The skeleton of a blue whale that beached in western P.E.I. 22 years ago is finally ready for public viewing at a specially built display in British Columbia.

pe-whale-jaw

The jaw of the whale coming out of the ground in P.E.I. in May of 2008. ((CBC))

The 26-metre long skeleton fills a two-storey glass atrium on the Vancouver campus at UBC. It's so big people can hardly believe it's real.

But Pierre-Yves Daoust knows it is. A wildlife pathologist at Charlottetown's Atlantic Veterinary College, he helped dig up the whale two years ago. The Discovery Channel is flying Daoust and two other Islanders west to see the exhibit.

"I'm sure it's going to be amazing," said Daoust.

"Blue whales are very large whales, but this one was a very decent size. And knowing all the work that has been put into assembling the skeleton, I cannot wait to see it. It's going to be a marvel basically."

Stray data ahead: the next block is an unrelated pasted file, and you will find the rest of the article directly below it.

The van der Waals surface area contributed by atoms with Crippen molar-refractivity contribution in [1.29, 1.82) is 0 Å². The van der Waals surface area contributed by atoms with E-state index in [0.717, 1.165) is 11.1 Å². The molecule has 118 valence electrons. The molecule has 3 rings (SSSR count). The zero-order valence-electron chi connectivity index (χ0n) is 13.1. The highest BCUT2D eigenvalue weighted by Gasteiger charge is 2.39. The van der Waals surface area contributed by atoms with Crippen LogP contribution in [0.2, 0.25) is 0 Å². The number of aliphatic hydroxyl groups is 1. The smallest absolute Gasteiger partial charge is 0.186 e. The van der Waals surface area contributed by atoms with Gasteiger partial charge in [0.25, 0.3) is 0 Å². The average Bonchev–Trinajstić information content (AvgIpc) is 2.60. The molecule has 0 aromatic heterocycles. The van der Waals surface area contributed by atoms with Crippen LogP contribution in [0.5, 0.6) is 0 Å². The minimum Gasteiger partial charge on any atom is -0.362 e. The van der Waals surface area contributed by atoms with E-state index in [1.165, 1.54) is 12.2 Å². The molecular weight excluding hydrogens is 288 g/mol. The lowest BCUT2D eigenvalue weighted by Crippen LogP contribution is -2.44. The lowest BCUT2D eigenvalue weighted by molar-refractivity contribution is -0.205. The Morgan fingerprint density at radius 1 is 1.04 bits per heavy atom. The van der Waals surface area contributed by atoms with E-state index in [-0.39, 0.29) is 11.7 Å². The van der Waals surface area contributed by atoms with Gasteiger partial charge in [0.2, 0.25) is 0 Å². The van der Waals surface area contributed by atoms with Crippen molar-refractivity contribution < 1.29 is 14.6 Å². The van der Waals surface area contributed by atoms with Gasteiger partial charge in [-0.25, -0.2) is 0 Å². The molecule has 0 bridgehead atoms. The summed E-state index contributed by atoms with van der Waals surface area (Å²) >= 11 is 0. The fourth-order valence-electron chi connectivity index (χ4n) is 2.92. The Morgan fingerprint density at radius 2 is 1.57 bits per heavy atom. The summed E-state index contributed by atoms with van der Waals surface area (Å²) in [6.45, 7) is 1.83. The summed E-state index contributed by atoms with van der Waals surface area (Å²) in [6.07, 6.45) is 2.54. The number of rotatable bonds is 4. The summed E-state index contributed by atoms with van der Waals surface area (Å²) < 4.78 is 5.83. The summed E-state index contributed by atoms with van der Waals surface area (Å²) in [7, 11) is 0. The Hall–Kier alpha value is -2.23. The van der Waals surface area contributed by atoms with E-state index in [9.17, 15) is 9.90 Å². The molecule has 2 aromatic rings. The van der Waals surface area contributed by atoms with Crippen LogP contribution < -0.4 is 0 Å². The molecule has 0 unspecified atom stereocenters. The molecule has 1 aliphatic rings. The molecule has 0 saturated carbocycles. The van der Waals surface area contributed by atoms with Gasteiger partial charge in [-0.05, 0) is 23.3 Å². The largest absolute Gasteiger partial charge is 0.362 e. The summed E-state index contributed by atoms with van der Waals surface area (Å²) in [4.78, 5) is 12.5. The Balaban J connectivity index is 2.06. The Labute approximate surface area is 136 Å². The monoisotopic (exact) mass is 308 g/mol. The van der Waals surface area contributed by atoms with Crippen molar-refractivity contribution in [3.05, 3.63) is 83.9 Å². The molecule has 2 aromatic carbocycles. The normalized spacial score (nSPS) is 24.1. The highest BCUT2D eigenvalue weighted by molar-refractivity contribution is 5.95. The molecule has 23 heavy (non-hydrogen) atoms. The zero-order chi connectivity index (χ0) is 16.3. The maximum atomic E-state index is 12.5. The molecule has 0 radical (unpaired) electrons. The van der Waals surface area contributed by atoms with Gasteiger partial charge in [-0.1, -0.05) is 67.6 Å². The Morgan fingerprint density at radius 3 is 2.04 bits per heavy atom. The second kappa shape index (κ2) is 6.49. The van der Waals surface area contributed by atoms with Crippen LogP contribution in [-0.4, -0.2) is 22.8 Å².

Blue whales rarely beach, and there are only 20 blue whale skeletons in the world on public display. This is the first one in Canada. When this whale beached in 1987, it was buried specifically with the intention that it would one day be dug up for display.

Sandra Keough, a P.E.I. wildlife conservation officer, will also be making the trip west.

Connection 'from one coast to the other'

"I think it means a lot for P.E.I.," said Keough.

"It's quite a connection from one coast to the other. I think it's amazing that the whale is going to be on display and it's not still in the ground."

UBC professor Andrew Trites, who is in charge of the project, said there may be a way to bring a replica of the whale back to P.E.I.

"We have, in fact, just finished scanning the entire skeleton," said Trites.

"While the whale will initially just live digitally, it will one day be possible to take this blueprint we've created and build a replica that could be in Tignish, we hope. Another way to link the bonds between our communities."

The exhibit opens to the public on Friday.